Results 1 to 5 of 5

Math Help - Projectile Motion Question

  1. #1
    Newbie
    Joined
    Oct 2008
    Posts
    8

    Projectile Motion Question

    Alright, so I have the following projectile motion problem:

    A daredevil jumps a canyon 12 m wide, to do so, he drives a car up a 15 degree incline. What minimum speed must he achieve to clear the canyon, and if he jumps at this minimum speed, what will his speed be when he reaches the other side?

    I actually have the answer to the first question, I got it to be 15.46 using the two projectile launched at an angle formulas, subbing in 12.42/vi for t in the horizontal formula. What I'm looking for is how to solve the second part of the problem. Thanks for the help =)
    Follow Math Help Forum on Facebook and Google+

  2. #2
    Senior Member
    Joined
    Dec 2007
    From
    Melbourne
    Posts
    428
    The speed will be exactly the same as the starting speed. An easy way to see this is by looking at the kinetic energy of the car: as the car rises, its kinetic energy is converted to gravitational potential energy, which is changed back into kinetic energy as the car goes down again. Since the car rises and falls the same distance, the same amount of energy is converted so the car ends up at the speed it started at.
    Follow Math Help Forum on Facebook and Google+

  3. #3
    Member
    Joined
    Jul 2008
    Posts
    78
    You could try using to formula v^{2}_{x}=v^{2}_{0_{x}}+2a_{x}\Delta x

    where v^{2}_{x} is the final horizontal velocity, x^{2}_{0_{x}} is the initial horizontal velocity (plug in what you found for the first part here), a_x is the horizontal acceleration (im assuming this is zero?), and \Delta x is the horizontal displacement, or 12m in this case.
    Follow Math Help Forum on Facebook and Google+

  4. #4
    Super Member Aryth's Avatar
    Joined
    Feb 2007
    From
    USA
    Posts
    651
    Thanks
    1
    Awards
    1
    You're right, there is no horizontal acceleration since there are no horizontal forces mentioned.

    So, you have your formula:

    v_{0x}^2 = v_{fx}^2 + 2a_x \Delta x

    v_{0x}^2 = v_{fx}^2 + 2(0)\Delta x

    v_{0x}^2 = v_{fx}^2

    v_{0x} = v_{fx}

    But this is only in the x direction, the y-direction's change in velocity DOES affect the final velocity.
    Follow Math Help Forum on Facebook and Google+

  5. #5
    Member TheMasterMind's Avatar
    Joined
    Dec 2008
    Posts
    155
    Quote Originally Posted by Crysolice View Post
    Alright, so I have the following projectile motion problem:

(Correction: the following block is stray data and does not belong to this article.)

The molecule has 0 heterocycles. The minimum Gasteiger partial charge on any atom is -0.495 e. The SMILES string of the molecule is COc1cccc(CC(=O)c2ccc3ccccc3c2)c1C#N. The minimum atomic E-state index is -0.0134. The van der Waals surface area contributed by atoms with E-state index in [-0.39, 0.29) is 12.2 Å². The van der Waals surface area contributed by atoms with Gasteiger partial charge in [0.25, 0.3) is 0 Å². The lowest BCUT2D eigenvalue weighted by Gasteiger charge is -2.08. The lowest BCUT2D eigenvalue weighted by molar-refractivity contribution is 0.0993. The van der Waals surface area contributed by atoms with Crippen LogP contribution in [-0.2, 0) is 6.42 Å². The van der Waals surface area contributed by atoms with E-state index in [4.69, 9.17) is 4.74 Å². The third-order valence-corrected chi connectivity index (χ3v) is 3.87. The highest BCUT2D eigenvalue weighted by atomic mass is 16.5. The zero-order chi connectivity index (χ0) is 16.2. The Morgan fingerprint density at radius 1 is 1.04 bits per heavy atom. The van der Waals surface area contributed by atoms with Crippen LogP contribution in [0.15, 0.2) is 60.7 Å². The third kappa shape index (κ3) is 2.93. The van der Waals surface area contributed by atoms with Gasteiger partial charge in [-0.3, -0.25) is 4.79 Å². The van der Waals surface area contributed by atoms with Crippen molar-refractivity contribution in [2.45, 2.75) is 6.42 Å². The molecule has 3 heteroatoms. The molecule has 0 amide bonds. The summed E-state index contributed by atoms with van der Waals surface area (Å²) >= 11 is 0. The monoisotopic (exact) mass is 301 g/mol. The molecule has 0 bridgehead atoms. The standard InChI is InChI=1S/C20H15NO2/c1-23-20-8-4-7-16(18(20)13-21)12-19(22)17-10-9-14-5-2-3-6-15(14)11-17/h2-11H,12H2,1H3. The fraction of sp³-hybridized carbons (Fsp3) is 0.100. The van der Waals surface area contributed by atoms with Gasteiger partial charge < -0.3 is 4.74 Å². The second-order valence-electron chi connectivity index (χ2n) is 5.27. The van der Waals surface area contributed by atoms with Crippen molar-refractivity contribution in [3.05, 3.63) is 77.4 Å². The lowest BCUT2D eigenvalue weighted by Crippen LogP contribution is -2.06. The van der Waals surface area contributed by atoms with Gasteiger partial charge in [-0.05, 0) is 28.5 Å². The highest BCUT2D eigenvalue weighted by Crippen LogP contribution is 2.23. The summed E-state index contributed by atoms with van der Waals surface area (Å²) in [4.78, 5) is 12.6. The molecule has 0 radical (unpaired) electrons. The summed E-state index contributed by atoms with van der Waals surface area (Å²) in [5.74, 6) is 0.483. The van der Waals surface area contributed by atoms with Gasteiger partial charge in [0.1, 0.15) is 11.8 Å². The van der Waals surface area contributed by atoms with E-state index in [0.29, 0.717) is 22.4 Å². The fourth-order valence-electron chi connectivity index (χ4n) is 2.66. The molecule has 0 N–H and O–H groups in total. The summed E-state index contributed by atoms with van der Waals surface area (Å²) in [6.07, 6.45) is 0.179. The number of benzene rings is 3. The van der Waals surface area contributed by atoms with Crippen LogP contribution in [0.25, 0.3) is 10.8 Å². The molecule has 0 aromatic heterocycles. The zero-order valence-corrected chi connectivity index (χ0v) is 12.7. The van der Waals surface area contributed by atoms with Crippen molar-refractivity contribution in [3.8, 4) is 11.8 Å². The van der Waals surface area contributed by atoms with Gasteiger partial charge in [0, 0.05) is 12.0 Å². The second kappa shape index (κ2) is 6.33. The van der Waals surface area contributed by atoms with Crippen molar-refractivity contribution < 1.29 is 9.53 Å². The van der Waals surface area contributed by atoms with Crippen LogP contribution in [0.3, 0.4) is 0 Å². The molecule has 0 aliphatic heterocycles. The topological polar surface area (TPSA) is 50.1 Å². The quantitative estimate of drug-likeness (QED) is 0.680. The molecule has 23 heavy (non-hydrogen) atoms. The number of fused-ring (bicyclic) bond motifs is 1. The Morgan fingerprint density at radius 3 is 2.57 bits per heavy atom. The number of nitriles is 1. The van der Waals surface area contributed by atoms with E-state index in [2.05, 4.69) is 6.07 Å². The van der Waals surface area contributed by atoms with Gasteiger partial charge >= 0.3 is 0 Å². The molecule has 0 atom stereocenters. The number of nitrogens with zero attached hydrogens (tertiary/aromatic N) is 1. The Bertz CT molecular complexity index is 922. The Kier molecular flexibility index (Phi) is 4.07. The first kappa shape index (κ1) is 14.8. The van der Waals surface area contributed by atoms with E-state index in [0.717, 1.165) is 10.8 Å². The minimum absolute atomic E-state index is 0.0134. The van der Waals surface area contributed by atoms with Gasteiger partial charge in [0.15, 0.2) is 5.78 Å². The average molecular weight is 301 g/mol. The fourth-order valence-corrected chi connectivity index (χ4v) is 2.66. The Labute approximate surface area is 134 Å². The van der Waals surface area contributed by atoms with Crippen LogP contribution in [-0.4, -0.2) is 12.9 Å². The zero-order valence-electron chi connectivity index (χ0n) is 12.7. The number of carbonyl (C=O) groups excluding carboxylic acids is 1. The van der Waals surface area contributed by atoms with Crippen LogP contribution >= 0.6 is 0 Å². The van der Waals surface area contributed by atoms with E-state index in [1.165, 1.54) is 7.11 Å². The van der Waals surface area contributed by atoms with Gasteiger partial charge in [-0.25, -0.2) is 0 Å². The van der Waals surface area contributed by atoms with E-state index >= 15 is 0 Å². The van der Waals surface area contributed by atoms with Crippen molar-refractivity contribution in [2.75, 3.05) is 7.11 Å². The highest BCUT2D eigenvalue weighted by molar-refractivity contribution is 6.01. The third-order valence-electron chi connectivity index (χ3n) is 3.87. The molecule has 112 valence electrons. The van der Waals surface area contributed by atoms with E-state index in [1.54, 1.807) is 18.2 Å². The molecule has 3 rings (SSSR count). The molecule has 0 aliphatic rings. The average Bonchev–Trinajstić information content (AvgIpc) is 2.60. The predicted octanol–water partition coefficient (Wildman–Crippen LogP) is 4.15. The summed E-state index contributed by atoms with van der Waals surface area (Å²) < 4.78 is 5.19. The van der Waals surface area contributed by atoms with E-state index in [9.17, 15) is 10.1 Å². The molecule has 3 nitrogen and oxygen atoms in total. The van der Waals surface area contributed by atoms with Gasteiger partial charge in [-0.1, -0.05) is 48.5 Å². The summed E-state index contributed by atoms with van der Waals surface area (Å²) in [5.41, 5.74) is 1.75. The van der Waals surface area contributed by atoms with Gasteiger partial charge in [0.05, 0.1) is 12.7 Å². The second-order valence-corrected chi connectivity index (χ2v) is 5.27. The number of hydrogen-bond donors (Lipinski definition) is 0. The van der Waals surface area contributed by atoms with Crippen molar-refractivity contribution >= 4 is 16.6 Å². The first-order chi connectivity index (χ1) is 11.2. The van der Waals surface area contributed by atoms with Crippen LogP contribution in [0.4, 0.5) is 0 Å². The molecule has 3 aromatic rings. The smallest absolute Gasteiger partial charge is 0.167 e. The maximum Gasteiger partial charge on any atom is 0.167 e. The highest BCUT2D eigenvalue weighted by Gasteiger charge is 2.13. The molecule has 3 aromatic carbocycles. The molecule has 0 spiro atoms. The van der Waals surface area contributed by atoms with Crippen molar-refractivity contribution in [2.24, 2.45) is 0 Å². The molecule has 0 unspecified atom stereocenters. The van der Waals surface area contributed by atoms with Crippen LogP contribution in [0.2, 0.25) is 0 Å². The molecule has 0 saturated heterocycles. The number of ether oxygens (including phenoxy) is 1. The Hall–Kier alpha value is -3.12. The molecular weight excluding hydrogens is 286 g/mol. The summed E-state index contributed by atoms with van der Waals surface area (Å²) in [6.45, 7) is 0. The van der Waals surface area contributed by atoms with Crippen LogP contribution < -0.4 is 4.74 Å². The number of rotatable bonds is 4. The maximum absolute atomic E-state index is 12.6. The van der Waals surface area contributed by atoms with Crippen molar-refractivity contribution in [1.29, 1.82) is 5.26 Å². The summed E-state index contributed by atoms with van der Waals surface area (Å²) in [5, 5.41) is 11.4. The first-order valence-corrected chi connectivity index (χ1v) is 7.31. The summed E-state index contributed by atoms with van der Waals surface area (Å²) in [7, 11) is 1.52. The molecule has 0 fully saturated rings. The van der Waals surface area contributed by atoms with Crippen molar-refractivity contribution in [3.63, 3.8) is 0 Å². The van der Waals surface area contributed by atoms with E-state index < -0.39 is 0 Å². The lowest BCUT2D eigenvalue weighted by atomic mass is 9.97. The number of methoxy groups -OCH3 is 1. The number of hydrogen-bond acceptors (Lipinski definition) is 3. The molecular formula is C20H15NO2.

A daredevil jumps a canyon 12 m wide, to do so, he drives a car up a 15 degree incline. What minimum speed must he achieve to clear the canyon, and if he jumps at this minimum speed, what will his speed be when he reaches the other side?

    I actually have the answer to the first question, I got it to be 15.46 using the two projectile launched at an angle formulas, subbing in 12.42/vi for t in the horizontal formula. What I'm looking for is how to solve the second part of the problem. Thanks for the help =)
    v sin15=y
    v cos15= x

    x y
    delta x=1/2at^2+vt delta y= 1/2at^t + vt
    delta x=vt 0=1/2(-9.8)t^2=vt
    12=v*cos15*t 0=-4.9t^2+v sin15 t
    12.37/v=t 0=-4.9(12.37/v)^2 + v sin15 (12.37/v)
    749.8/v^2 = v sin15 (12.37/v)
    749.8/v^2 = 3.20v/v
    749.8 = 3.20v^2
    239.3125=v^2
    15.46
    Follow Math Help Forum on Facebook and Google+

Similar Math Help Forum Discussions

  1. Projectile Motion Question #2
    Posted in the Advanced Applied Math Forum
    Replies: 1
    Last Post: February 13th 2011, 07:49 PM
  2. Projectile Motion Question
    Posted in the Math Topics Forum
    Replies: 2
    Last Post: February 13th 2011, 01:07 PM
  3. Projectile motion question
    Posted in the Trigonometry Forum
    Replies: 2
    Last Post: March 15th 2010, 03:00 AM
  4. Projectile motion question
    Posted in the Math Topics Forum
    Replies: 3
    Last Post: November 10th 2009, 07:40 PM
  5. please check my answer - another projectile motion question
    Posted in the Advanced Applied Math Forum
    Replies: 1
    Last Post: February 14th 2007, 02:04 PM

Search Tags


/mathhelpforum @mathhelpforum